So, I make the dash to boy2, in the foulest rain we have had for weeks, and begin the tortuous run into to town at rushhour. Half way there my car is driven into by a Taxi. Literally DRIVEN INTO. I was stationary and he just drove, head-on, straight into the side of me... I get soaked standing in the rain trying to write the guys details on a rapidly disintegrating reciept I found in my wallet (this takes ages as he could not speak english). Then we continue onward having to sit in a traffic jam into town for a further 40mins... when I finally make it to the apple shop they, in all their wisdom, restore all the settings and insist it will be fine now, despite my protestations that I HAVE ALREADY DONE THIS... When I get home I have to spend an hour and half on the phone to the insurance company, until my phones battery runs out...

I mention all this (somehow looks so petty on the page...) not because I think my life is particularly stressful. But because these are the weeks when the UC starts to rear its ugly head (into my bottom!?). But... Not this time. Au contraire. Not only have i remained pretty damn calm (relaxation therapy every eve), I have actually reduced my pred dose to its lowest level in over a year! I'm gonna be off these bastards in less than two weeks...

Sunday, 4 October 2009

Red Letter Day

I received this letter in the post at some point a week and a half ago. It has been a good barometer of how much more positive I have become. It is a copy of a letter sent from my consultants clinic to my GP, updating him on my decision not to start infliximab. It describes my mosr recent appointment and then goes onto say:

His weight is 80kg [1]. As you know he is coming back to make a decision about the infliximab, in fact he still wants to hold off [2]. He is going to try an alternative; something he thinks is CBT [3] and is by a gentleman called Guy Cohen [4] who has a website [5].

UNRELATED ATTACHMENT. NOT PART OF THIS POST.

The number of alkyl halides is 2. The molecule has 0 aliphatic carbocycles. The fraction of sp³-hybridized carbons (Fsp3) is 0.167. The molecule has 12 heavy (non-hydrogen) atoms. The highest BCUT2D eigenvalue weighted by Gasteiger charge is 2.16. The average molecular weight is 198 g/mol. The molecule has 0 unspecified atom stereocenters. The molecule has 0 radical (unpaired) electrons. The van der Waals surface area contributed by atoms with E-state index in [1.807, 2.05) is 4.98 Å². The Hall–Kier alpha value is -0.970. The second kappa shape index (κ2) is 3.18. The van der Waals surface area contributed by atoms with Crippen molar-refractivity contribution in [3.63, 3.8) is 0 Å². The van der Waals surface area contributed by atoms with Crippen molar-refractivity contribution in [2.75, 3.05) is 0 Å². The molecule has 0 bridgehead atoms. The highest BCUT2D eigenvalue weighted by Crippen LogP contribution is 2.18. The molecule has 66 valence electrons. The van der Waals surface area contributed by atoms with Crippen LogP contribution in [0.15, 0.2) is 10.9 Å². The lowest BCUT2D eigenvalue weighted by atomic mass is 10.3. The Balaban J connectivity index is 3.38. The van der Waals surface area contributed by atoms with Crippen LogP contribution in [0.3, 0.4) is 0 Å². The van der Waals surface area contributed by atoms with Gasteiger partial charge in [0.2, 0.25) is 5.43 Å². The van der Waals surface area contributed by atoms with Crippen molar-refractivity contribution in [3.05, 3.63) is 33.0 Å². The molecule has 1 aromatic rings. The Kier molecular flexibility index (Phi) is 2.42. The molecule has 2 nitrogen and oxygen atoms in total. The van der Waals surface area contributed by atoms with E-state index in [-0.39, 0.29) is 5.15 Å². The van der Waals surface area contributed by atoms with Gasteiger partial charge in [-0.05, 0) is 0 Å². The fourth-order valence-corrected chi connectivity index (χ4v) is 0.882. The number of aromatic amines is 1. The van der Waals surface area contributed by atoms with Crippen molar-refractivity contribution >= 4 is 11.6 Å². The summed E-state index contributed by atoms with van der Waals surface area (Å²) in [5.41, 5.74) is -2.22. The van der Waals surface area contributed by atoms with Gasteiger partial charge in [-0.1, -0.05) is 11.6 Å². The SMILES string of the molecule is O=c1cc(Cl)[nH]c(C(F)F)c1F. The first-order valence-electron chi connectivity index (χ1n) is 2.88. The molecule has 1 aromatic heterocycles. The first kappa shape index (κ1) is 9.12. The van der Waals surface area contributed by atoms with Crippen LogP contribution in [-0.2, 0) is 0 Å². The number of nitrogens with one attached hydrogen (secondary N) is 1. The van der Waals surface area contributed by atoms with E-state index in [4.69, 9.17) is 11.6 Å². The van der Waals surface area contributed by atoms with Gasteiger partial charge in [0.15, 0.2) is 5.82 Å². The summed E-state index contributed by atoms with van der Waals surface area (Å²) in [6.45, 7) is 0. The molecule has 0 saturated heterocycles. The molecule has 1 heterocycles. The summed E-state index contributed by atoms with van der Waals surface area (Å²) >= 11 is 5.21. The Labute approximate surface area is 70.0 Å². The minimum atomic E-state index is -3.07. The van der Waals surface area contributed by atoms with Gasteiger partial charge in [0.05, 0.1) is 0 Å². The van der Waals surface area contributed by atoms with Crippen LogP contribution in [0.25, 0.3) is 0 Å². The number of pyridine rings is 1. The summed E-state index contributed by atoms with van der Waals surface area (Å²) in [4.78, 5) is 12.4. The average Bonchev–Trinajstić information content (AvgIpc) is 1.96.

When I read this the first time ancient forces of anger were awoken from their slumber. They broke this passage down sentence by sentence...
1] I know I've put on weight - I dont need to see it in black and white. I can tell by the fact none of my work trousers fit me comfortably and my work shirts splay revealingly at the buttons...
2] Does he know? How does he know? I didn't tell him - don't tell me I'm supposed to believe in the existence of some great NHS communications system (aren't they all supposed to be on the same computer system now or something...) pfff it'll never work. And, yes, I do still want to hold off.
3] I actually said I thought it might be similar to NLP or CBT... not that I really knew the difference at the time... but this makes me sound like some crackpot who has just read something batty in the daily mail.
4] Why have they named Guy? I was puzzled when she wrote it down on my notes, but astounded to see it included in this letter. 'a gentleman called Guy Cohen' makes him sound like some kind of victorian bounder preying on weak minded society girls...
5] And this final bit! This was the red rag to my angry bull... 'who has a website'! What I read through the red mist was: 'he's found some guff on the internet and is buying into it like a gullible fool, snigger, no really, he'll be playing the nigerian lottery next, guffaw...'. There was something sooooo condescending about that turn of phrase: who has a website, I could feel their eyes rolling.

So, when the lovely wife got home I thrust it beneath her nose and demanded she share my wrath. Fortunately she is better than that. "You do weigh 80 kilo's which is good, because putting on weight means the UC isn't busy", uh, yeah. "They probably already sent a letter to your GP, or assumed you'd been and told him what was happening like a concientious patient", ahhhhhh. "Did you call it CBT?", errr kind of, "Well, there you go then...", yeah but I said NLP too..."does it matter?", erm, well, no, no I guess not. "Has Guy got a website?". Yeah, but... "but what? I just says he has a website, and he does, so...". Oh look, GIVE IT TO ME, you just don't understand...

But of course she does. It is just a letter informing my GP what is happening, for which I should be grateful really. And was it worth getting angry about anyway? Even if it had said I was defying all that was right-thinking in the world of western medicine and thus would now be considered an imbicile? No. I doesn't matter what anybody thinks. What matters is how I think.

Sunday, 27 September 2009

Music for airports